Pulled away from ritual and ceremony, and resulted from powerful preaching that deeply affected listeners with a deep sense of spiritual guilt and redemption by Christ, the Great Awakening made religion intensely personal

            Result: out of a population of about 300,000 in New England, there were as many as 50,000 conversions; the moral tone of New England was lifted to a higher plane


o       Theodore Frelinghuysen- influenced by German Pietists; conversion emphasis in preaching in Dutch Reformed Church bears fruit; others request him to preach to them

o       William Tennent- Presbyterian minister instills fervent evangelical spirit to trainees of “Log College”; evangelical preaching spreads rapidly from NY to Virginia

o       Jonathan Edwards- Leading intellectual thinker in colonial America, graduated from Yale at 17, Congregationalist minister in Northampton, Mass.; in 1734, preaches series of Calvinist sermons on justification and 300 profess Christ; in 1741 preaches “Sinners in the Hands of an Angry God” and had to stop and request silence that he might be heard above the loud weeping

o       George Whitefield- “one of the greatest preachers of 18th century”; worked with Wesley’s in England; made seven preaching tours in American colonies from 1738-1770, extending the movement; preached to everyone, even the slaves; thousands saved through his preaching



First Great Awakening Aftermath

            As the revival faded, disagreements arose that eventually weakened Calvinistic roots and led to liberalism; the First Great Awakening was followed by a sharp decline in spiritual life

            Emphasis on personal, individual salvation was transformed into concept of individual consent as proper basis of other organizations, including government, which helped sow the seeds of the American Revolution 



Second Great Awakening (1800–1830s)

            Traces origin to Timothy Dwight, president of Yale and grandson of Jonathan Edwards, who presented a series of lectures against Deism, infidelity, and materialism in 1802; revival starts and one-third of students are converted; similar revivals with similar results occur at Dartmouth, Amherst, Williams, and College of New Jersey; religious awakening in East advances without evangelists or much emotional excitement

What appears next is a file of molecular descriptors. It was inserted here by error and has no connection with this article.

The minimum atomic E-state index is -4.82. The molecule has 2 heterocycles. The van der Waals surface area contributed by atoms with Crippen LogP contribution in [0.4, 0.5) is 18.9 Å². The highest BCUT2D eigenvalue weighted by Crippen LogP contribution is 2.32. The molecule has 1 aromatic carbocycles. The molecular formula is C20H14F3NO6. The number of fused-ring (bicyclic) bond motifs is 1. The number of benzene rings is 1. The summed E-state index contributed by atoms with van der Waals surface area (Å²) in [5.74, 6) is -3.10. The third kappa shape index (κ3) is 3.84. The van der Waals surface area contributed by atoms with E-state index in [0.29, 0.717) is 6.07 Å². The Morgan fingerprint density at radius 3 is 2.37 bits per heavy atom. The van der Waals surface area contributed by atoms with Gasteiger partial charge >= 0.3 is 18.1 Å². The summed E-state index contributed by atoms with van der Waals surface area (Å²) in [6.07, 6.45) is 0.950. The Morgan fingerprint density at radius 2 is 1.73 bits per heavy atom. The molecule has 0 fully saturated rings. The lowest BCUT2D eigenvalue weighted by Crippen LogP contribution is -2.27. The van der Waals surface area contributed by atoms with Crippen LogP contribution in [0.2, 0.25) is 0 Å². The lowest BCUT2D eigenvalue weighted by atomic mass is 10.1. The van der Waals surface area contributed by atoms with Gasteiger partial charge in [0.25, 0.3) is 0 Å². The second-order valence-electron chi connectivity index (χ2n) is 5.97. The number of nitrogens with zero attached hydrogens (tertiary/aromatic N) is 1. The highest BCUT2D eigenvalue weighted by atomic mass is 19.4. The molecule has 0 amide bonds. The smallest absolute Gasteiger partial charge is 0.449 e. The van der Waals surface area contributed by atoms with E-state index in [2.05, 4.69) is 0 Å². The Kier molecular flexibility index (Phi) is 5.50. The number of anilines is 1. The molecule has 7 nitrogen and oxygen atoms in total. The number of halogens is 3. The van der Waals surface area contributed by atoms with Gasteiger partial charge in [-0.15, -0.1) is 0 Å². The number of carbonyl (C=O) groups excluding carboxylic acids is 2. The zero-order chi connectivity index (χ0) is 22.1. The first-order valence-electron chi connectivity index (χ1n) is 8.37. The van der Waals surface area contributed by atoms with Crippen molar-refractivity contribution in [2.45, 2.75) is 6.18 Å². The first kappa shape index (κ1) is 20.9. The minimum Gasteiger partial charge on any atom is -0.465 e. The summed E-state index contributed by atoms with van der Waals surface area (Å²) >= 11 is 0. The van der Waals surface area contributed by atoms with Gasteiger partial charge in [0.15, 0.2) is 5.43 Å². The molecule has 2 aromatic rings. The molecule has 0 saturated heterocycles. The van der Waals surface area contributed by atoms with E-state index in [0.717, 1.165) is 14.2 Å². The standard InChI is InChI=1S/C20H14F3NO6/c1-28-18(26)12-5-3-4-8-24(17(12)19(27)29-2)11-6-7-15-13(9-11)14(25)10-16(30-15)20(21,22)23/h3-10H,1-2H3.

Presbyterian minister James McGready leads “Cumberland Revival” in Kentucky, beginning western revival; utilizes “camp meetings”



Second Great Awakening Results

            Although begun by Presbyterians, divisions caused their efforts to suffer; Methodists and Baptists take lead; leaders included Charles Grandison Finney, Lyman Beecher, Barton Stone, Peter Cartwright and James B. Finley

            American Bible Society founded in 1816; American Tract Society founded in 1825

            Methodists introduce Sunday School and by 1816, they were found throughout the country

            Seminaries established in US for Congregationalists, Dutch Reformed, and Presbyterians (Princeton); 25 founded by 1840

            Numerous denominational colleges are started

            Camp meetings concept becomes “summer camps”; Chautauqua Lake community starts as summer camp (along with many others)

            New denominations spring up:

o       Cumberland Presbyterian Church… advocates of camp meetings, circuit system, weakened Calvinism

o       The Christian Church… couldn’t accept doctrine of election

o       The Church of the Disciples… wanted to model 1st century church

o       The Methodist Protestant Church… wanted greater democracy

o       United Brethren in Christ and the Evangelical Church… organized by German preachers,

o       Unitarian Church in America… Congregationalists who rejected Trinity

o       Also started were the Latter Day Saint’s (Mormons), the Seventh-day Adventist Church, and the Holiness Movement

            Social activism inspired by the revival gave rise to slavery abolition groups as well as the Society for the Promotion of Temperance, and began efforts to reform prisons and care for the handicapped and mentally ill, plus initial women’s rights initiatives